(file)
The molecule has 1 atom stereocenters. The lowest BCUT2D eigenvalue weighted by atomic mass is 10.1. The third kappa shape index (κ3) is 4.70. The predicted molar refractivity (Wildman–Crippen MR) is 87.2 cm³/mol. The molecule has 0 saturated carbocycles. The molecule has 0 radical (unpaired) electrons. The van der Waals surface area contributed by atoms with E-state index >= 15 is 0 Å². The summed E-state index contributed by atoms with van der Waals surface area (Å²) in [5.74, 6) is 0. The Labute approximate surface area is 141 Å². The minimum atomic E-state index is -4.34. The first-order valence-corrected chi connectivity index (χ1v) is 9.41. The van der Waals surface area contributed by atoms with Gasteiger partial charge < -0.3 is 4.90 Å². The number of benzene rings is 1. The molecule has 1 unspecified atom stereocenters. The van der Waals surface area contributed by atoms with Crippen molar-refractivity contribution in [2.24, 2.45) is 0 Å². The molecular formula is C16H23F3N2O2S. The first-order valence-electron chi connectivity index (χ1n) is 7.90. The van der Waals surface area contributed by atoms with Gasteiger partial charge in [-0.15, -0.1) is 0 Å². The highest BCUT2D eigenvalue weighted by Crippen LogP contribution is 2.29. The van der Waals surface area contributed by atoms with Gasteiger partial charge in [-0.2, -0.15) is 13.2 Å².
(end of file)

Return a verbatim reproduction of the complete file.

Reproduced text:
The molecule has 1 atom stereocenters. The lowest BCUT2D eigenvalue weighted by atomic mass is 10.1. The third kappa shape index (κ3) is 4.70. The predicted molar refractivity (Wildman–Crippen MR) is 87.2 cm³/mol. The molecule has 0 saturated carbocycles. The molecule has 0 radical (unpaired) electrons. The van der Waals surface area contributed by atoms with E-state index >= 15 is 0 Å². The summed E-state index contributed by atoms with van der Waals surface area (Å²) in [5.74, 6) is 0. The Labute approximate surface area is 141 Å². The minimum atomic E-state index is -4.34. The first-order valence-corrected chi connectivity index (χ1v) is 9.41. The van der Waals surface area contributed by atoms with Gasteiger partial charge < -0.3 is 4.90 Å². The number of benzene rings is 1. The molecule has 1 unspecified atom stereocenters. The van der Waals surface area contributed by atoms with Crippen molar-refractivity contribution in [2.24, 2.45) is 0 Å². The molecular formula is C16H23F3N2O2S. The first-order valence-electron chi connectivity index (χ1n) is 7.90. The van der Waals surface area contributed by atoms with Gasteiger partial charge in [-0.15, -0.1) is 0 Å². The highest BCUT2D eigenvalue weighted by Crippen LogP contribution is 2.29. The van der Waals surface area contributed by atoms with Gasteiger partial charge in [-0.2, -0.15) is 13.2 Å².